George Nakashima - KYOBAI, Japanese Art and Culture London Wednesday, April 2, 2008 | Phillips

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  • Provenance

    Randall and Harriet Fawcett, Los Banos, California, USA

  • Catalogue Essay

    The furniture commissioned for the residence of Randall and Harriet
    Fawcett in May of 1990 was one of the last projects designed and
    completed by George Nakashima before his death one month later. It is
    fitting, then, that the project consisted of two of Nakashima’s most
    revered designs: the Minguren II dining table and the Conoid chair.
    The term ‘Minguren’, which translates to mean ‘people’s tool association’
    was the name of a movement George Nakashima became involved in
    during his time in Japan, in which craftsmen strove to keep alive ancient
    Japanese craft traditions by adapting them to modern usage and designs. 
    Adopting this name for a series of table designs, four variations of the
    Minguren table were produced, each with similar tops and slightly varied
    bases. The second of the four designs, the Minguren II differs from the
    other versions by adopting two plank-shaped legs connected by a slender
    extended cross-stretcher at the floor. The design is minimal, well-crafted
    and durable, reminiscent of ‘Minguren’ principles.
    George Nakashima first introduced the Conoid chair design in 1960,
    one which would prove distinctive from his earlier and more delicate chair
    concepts. Based loosely on the traditional Windsor chair, the Conoid
    maintains the vernacular element of the spindle back, but adapts the
    progressive modern element of the cantilevered seat. Setting him apart
    from his predecessors who achieved this technique through the use of
    modern materials like moulded plywood and laminates, Nakashima
    executed the design in all natural solid wood planks. Rethinking the
    necessity of four legs on a chair, Nakashima’s inaugural use of two sled
    legs in this design further contributes to the heavier and more
    architectonic presence, resulting in the Conoid chair being hailed as
    Nakashima’s most individualistic design.

  • Artist Biography

    George Nakashima

    American • 1905 - 1990

    Working out of his compound in rural New Hope, Pennsylvania, George Nakashima produced some of the most original and influential furniture designs of the post-war era. Nakashima aimed to give trees a second life, choosing solid wood over veneers and designing his furniture to highlight the inherent beauty of the wood, such as the form and grain. To this end, his tables often feature freeform edges, natural fissures and knot holes. Nakashima was an MIT-trained architect and traveled widely in his youth, gaining exposure to modernist design the world over.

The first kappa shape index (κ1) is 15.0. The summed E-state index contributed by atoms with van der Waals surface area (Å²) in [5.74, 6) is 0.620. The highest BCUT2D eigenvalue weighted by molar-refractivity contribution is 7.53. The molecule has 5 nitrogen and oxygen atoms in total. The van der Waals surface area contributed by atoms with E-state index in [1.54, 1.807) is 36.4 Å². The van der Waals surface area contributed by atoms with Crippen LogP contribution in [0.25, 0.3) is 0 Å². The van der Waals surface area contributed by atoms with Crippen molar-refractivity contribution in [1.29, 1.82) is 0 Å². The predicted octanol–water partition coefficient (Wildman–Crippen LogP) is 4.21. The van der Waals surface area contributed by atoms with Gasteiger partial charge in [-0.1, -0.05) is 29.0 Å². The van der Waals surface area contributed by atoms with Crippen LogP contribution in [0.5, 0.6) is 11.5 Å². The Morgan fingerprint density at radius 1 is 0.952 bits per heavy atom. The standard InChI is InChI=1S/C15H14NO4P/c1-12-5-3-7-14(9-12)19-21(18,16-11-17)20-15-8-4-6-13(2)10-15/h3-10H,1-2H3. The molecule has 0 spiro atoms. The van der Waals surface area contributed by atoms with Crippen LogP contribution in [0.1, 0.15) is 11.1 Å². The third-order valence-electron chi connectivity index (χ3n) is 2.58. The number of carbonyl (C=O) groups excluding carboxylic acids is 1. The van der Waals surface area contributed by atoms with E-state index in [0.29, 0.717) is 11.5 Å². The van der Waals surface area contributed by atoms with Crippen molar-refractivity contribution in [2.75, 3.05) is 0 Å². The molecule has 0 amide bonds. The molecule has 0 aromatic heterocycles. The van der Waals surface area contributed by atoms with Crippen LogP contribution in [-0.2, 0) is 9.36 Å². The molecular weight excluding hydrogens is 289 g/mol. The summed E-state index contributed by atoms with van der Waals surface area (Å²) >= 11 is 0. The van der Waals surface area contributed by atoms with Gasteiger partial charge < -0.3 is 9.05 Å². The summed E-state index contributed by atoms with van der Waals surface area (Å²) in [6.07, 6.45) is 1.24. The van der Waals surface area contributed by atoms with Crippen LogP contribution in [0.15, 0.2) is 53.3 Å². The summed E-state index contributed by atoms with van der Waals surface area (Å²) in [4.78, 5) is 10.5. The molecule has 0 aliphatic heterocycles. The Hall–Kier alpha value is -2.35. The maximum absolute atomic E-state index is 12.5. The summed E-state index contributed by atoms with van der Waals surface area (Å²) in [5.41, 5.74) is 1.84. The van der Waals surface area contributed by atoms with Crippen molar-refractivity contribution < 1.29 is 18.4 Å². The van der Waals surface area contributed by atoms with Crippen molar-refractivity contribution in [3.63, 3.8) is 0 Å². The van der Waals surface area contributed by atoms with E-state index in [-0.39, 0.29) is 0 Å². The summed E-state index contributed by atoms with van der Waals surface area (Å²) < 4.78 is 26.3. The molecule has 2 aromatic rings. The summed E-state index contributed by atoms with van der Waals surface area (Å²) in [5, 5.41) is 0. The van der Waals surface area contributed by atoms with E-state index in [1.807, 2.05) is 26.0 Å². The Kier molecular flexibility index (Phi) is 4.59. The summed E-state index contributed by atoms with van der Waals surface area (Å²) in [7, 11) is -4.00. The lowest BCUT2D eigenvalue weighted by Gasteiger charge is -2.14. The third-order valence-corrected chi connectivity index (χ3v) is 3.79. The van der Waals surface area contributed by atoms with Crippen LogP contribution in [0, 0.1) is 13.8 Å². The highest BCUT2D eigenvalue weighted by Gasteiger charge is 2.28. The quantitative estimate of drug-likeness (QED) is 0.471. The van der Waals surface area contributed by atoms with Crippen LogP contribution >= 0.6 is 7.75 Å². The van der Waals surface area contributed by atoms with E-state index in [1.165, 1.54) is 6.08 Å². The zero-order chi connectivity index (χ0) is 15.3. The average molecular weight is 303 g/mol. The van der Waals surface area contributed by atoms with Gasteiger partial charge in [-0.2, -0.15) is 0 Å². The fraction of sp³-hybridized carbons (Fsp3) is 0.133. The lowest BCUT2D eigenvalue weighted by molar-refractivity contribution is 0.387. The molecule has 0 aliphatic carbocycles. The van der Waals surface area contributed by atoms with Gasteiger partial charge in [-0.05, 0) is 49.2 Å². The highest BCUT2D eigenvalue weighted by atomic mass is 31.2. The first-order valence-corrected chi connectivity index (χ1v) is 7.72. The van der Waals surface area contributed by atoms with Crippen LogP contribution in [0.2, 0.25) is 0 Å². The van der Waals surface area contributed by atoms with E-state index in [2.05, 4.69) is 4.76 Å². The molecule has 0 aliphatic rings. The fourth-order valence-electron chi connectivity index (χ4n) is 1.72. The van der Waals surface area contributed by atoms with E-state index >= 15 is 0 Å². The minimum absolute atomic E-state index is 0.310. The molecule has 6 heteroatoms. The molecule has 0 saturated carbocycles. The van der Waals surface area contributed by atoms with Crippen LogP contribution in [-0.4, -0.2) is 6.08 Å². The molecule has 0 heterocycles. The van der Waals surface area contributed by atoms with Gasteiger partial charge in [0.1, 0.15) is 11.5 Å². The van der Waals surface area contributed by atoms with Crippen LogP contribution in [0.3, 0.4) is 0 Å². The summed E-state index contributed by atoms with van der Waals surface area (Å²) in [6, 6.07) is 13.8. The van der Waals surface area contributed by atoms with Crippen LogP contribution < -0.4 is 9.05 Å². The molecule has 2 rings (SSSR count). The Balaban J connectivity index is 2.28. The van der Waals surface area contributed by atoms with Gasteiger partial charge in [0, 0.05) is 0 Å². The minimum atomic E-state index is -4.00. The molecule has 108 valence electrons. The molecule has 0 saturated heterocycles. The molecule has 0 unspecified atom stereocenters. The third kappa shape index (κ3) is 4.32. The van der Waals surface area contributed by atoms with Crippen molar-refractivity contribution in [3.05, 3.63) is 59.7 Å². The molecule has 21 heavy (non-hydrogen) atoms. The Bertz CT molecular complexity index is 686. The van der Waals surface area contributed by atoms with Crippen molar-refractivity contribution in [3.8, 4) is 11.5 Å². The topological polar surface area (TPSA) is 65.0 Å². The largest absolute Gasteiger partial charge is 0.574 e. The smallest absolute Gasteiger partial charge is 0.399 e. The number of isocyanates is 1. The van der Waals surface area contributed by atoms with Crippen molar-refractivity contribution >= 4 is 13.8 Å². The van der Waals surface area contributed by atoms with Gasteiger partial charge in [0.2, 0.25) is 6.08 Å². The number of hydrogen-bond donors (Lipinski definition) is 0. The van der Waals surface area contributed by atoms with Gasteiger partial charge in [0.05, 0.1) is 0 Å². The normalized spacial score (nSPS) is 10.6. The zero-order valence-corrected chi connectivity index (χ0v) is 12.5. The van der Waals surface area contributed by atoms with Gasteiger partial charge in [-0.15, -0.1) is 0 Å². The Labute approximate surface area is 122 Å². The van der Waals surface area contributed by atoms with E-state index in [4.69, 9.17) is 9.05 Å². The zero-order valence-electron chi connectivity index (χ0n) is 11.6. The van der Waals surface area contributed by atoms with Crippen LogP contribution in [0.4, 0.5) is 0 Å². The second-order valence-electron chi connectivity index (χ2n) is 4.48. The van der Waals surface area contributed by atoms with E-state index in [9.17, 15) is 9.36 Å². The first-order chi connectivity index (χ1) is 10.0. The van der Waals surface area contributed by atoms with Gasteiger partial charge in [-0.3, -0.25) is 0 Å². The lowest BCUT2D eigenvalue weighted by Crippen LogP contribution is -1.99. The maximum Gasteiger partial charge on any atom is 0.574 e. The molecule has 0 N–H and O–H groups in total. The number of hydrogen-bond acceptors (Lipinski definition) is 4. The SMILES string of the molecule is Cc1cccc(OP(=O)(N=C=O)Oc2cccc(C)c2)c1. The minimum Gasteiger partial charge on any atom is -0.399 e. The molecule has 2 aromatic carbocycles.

The signature style he developed was the distillation of extraordinary, diverse experiences, which led to the establishment of his furniture-making business in 1946. In particular, his practice of Integral Yoga, which he studied while working under the architect Antonin Raymond on the construction of the Sri Aurobindo Ashram in Pondicherry, India, had a lasting impact on his philosophy as a designer.

    After returning to the U.S. in 1940, Nakashima's family was interned in an American concentration camp, a horrible ordeal that nevertheless introduced him to traditional Japanese joinery by way of a Nisei woodworker he met in the camp. He incorporated these techniques and also drew on American vernacular forms, such as the Windsor chair. These diverse influences have resulted in immense crossover appeal in the world of twentieth-century design collecting.

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‘Minguren II’ dining table and ten ‘Conoid’ side chairs


Table: walnut, five rosewood keys; chairs: walnut, hickory.

Table: 73 x 224 x 109 cm. (28 3/4 x 88 1/4 x 43 in); each chair: 90 cm. (35 1/2 in) high.

Underside of table top signed in marker ‘Fawcett/George Nakashima/May 2 1990’, underside of each chair signed in marker ‘Fawcett/(1 piece seat)/George Nakashima/May 2 1990’,Together with original receipt and sketch.

£175,000 - 200,000 

KYOBAI, Japanese Art and Culture

3 Apr 2008, 6pm